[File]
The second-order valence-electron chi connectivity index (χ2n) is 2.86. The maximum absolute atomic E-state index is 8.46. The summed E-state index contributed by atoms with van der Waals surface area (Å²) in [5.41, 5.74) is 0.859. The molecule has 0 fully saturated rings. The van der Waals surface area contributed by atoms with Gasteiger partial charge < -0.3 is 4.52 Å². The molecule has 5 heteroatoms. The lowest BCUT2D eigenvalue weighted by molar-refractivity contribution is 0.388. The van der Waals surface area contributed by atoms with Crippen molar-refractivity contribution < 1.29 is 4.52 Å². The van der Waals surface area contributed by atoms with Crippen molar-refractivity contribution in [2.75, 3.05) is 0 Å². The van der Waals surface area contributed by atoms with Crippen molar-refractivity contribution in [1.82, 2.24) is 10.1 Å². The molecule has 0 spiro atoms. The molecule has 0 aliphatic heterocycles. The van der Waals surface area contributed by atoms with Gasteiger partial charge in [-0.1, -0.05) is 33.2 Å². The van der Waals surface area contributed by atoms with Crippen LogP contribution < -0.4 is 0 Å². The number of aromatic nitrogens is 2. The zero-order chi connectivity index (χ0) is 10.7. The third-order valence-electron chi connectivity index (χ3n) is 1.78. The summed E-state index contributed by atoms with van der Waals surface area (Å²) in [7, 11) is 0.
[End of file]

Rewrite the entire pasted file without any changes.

The second-order valence-electron chi connectivity index (χ2n) is 2.86. The maximum absolute atomic E-state index is 8.46. The summed E-state index contributed by atoms with van der Waals surface area (Å²) in [5.41, 5.74) is 0.859. The molecule has 0 fully saturated rings. The van der Waals surface area contributed by atoms with Gasteiger partial charge < -0.3 is 4.52 Å². The molecule has 5 heteroatoms. The lowest BCUT2D eigenvalue weighted by molar-refractivity contribution is 0.388. The van der Waals surface area contributed by atoms with Crippen molar-refractivity contribution < 1.29 is 4.52 Å². The van der Waals surface area contributed by atoms with Crippen molar-refractivity contribution in [2.75, 3.05) is 0 Å². The van der Waals surface area contributed by atoms with Crippen molar-refractivity contribution in [1.82, 2.24) is 10.1 Å². The molecule has 0 spiro atoms. The molecule has 0 aliphatic heterocycles. The van der Waals surface area contributed by atoms with Gasteiger partial charge in [-0.1, -0.05) is 33.2 Å². The van der Waals surface area contributed by atoms with Crippen LogP contribution < -0.4 is 0 Å². The number of aromatic nitrogens is 2. The zero-order chi connectivity index (χ0) is 10.7. The third-order valence-electron chi connectivity index (χ3n) is 1.78. The summed E-state index contributed by atoms with van der Waals surface area (Å²) in [7, 11) is 0.